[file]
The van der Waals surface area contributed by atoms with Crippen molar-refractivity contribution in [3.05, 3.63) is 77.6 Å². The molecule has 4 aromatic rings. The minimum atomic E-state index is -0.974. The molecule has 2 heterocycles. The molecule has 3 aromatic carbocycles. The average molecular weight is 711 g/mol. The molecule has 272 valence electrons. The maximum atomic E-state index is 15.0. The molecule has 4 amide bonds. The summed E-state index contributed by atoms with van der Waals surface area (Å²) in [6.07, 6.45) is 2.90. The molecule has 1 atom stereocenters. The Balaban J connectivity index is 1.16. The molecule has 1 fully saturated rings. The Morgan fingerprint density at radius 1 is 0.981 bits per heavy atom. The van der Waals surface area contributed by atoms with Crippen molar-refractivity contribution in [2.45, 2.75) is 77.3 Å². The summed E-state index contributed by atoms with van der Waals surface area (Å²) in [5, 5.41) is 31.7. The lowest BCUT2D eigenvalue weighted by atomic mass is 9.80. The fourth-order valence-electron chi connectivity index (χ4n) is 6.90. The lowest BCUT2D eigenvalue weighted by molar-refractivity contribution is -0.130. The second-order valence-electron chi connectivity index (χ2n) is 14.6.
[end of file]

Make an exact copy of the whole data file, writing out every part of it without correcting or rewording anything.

The van der Waals surface area contributed by atoms with Crippen molar-refractivity contribution in [3.05, 3.63) is 77.6 Å². The molecule has 4 aromatic rings. The minimum atomic E-state index is -0.974. The molecule has 2 heterocycles. The molecule has 3 aromatic carbocycles. The average molecular weight is 711 g/mol. The molecule has 272 valence electrons. The maximum atomic E-state index is 15.0. The molecule has 4 amide bonds. The summed E-state index contributed by atoms with van der Waals surface area (Å²) in [6.07, 6.45) is 2.90. The molecule has 1 atom stereocenters. The Balaban J connectivity index is 1.16. The molecule has 1 fully saturated rings. The Morgan fingerprint density at radius 1 is 0.981 bits per heavy atom. The van der Waals surface area contributed by atoms with Crippen molar-refractivity contribution in [2.45, 2.75) is 77.3 Å². The summed E-state index contributed by atoms with van der Waals surface area (Å²) in [5, 5.41) is 31.7. The lowest BCUT2D eigenvalue weighted by atomic mass is 9.80. The fourth-order valence-electron chi connectivity index (χ4n) is 6.90. The lowest BCUT2D eigenvalue weighted by molar-refractivity contribution is -0.130. The second-order valence-electron chi connectivity index (χ2n) is 14.6.